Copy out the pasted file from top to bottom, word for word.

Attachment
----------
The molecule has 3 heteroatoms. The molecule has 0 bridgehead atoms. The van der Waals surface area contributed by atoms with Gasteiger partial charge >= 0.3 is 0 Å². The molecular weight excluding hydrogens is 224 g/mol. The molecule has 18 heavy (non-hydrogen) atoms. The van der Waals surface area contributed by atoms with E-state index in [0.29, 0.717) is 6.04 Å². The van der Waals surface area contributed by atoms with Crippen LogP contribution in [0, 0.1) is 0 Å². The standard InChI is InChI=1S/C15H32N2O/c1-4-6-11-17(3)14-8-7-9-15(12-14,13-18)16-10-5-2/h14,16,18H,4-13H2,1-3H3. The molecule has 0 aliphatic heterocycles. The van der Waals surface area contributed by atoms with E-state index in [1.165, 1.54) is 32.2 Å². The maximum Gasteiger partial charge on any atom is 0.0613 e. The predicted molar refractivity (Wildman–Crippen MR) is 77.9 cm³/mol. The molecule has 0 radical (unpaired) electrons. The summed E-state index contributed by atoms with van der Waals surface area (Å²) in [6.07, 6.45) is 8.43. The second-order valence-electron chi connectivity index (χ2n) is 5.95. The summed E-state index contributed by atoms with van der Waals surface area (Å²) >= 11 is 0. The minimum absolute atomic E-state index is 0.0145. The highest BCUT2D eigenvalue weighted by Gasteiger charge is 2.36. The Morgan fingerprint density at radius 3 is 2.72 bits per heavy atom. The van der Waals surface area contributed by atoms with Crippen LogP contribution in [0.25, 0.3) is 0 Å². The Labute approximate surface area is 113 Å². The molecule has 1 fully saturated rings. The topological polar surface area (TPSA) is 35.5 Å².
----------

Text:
The molecule has 3 heteroatoms. The molecule has 0 bridgehead atoms. The van der Waals surface area contributed by atoms with Gasteiger partial charge >= 0.3 is 0 Å². The molecular weight excluding hydrogens is 224 g/mol. The molecule has 18 heavy (non-hydrogen) atoms. The van der Waals surface area contributed by atoms with E-state index in [0.29, 0.717) is 6.04 Å². The van der Waals surface area contributed by atoms with Crippen LogP contribution in [0, 0.1) is 0 Å². The standard InChI is InChI=1S/C15H32N2O/c1-4-6-11-17(3)14-8-7-9-15(12-14,13-18)16-10-5-2/h14,16,18H,4-13H2,1-3H3. The molecule has 0 aliphatic heterocycles. The van der Waals surface area contributed by atoms with E-state index in [1.165, 1.54) is 32.2 Å². The maximum Gasteiger partial charge on any atom is 0.0613 e. The predicted molar refractivity (Wildman–Crippen MR) is 77.9 cm³/mol. The molecule has 0 radical (unpaired) electrons. The summed E-state index contributed by atoms with van der Waals surface area (Å²) in [6.07, 6.45) is 8.43. The second-order valence-electron chi connectivity index (χ2n) is 5.95. The summed E-state index contributed by atoms with van der Waals surface area (Å²) >= 11 is 0. The minimum absolute atomic E-state index is 0.0145. The highest BCUT2D eigenvalue weighted by Gasteiger charge is 2.36. The Morgan fingerprint density at radius 3 is 2.72 bits per heavy atom. The van der Waals surface area contributed by atoms with Crippen LogP contribution in [0.25, 0.3) is 0 Å². The Labute approximate surface area is 113 Å². The molecule has 1 fully saturated rings. The topological polar surface area (TPSA) is 35.5 Å².